Downloading an entire podcast archive

These days I spend way too much time in my car. And I’d like to make that time at least a bit more useful. So I listen to podcasts. However, downloading all these podcasts can also take a lot of time, especially when you want to download an entire archive. Using Linux, it only takes one simple little script to do it.

for i in $( curl -s <a href="http://www.nature.com/nature/podcast/archive.html">http://www.nature.com/nature/podcast/archive.html</a> |
grep -oie "http.*\.mp3" |
sort |
uniq );
do
echo "${i}:" ;
curl -o ${i##*/} -# ${i};
done

Download

Ok, so it isn’t that simple. Here’s a breakdown of what it does:

for i in $( <list> ); do <commands> ; done

This is the basic for-each loop. For each item in <list>, do <command>.

curl -s <a href="http://www.nature.com/nature/podcast/archive.html\">http://www.nature.com/nature/podcast/archive.html</a>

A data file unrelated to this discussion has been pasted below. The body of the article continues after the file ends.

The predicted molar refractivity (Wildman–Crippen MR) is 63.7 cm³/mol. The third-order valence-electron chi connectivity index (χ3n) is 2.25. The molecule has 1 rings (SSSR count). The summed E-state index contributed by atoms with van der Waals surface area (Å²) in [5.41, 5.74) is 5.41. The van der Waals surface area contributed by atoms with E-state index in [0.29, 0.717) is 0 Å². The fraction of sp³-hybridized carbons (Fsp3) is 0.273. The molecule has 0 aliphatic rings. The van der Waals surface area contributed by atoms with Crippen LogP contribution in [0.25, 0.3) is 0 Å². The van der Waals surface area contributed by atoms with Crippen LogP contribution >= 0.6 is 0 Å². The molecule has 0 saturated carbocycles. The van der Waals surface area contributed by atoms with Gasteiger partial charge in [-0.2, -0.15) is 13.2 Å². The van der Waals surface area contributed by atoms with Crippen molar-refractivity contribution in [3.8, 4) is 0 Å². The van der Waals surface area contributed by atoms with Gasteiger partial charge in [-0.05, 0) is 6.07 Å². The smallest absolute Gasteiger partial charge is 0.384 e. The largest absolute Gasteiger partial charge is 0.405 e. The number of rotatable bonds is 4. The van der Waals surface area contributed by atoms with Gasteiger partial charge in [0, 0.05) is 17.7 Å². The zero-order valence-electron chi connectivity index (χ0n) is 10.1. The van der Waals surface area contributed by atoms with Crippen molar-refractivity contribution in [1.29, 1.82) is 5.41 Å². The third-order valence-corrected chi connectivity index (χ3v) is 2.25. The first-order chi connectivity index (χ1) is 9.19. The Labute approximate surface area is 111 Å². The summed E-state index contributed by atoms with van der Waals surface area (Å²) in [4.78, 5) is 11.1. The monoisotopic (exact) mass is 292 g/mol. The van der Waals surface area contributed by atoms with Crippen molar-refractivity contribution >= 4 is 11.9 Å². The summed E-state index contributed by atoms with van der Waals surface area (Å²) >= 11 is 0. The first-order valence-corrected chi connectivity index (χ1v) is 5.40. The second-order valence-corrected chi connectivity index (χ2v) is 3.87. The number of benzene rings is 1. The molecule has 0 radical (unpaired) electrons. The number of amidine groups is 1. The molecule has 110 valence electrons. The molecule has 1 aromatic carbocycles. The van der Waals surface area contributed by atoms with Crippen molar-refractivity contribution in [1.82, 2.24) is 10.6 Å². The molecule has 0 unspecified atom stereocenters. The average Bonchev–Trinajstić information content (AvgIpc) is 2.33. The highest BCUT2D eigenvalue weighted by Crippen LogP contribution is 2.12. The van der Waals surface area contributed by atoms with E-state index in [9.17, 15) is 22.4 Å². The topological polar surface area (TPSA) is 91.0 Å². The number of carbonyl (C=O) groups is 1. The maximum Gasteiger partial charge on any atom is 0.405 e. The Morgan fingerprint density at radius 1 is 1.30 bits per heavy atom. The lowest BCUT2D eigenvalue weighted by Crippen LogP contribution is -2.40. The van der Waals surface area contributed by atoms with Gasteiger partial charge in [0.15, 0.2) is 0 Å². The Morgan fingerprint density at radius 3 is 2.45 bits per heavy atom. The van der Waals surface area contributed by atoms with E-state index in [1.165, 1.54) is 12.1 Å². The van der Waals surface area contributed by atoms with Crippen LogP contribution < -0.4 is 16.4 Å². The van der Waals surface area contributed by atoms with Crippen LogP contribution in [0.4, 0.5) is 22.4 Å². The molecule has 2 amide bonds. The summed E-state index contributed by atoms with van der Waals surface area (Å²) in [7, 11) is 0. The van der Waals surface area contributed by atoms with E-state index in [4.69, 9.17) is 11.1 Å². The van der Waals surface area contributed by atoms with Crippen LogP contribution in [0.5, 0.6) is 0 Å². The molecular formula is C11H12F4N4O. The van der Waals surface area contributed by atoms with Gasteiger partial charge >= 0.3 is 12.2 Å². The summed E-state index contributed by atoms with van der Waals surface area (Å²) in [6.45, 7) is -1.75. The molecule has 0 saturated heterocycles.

Retrieve the page (in this case http://www.nature.com/nature/podcast/archive.html) silently. However, it will still output the page to the standard output stream, which is what we want.

grep -oie "http.*\.mp3"

Match the pattern starting with “http”, and ending with “.mp3”. The -o switch will only show the part matching the pattern, the -i will ignore the case, and the -e indicates the pattern will follow.

sort | uniq

These two are combined, because they are basically self explanatory: “sort” sorts the list, “uniq” will remove duplicates from the list.

echo "${i}:"

This just prints the URL of the file to retrieve.

curl -o ${i##*/} -# ${i}

This will retrieve the URL, specified by ‘${i}’. The ‘-#’ means it will display a progress bar. And lastly, it will write the retrieved file to disk. The filename, indicated by ‘-o’, will be the same as the last part of the URL. This means ‘http://www.nature.com/multimedia/podcast/nature/v503/n7477/nature-2013-11-28.mp3′ will be translated to ‘nature-201podcasts3-11-28.mp3

And the end result will be about 400 podcast episodes to listen to. That will keep you busy for a while…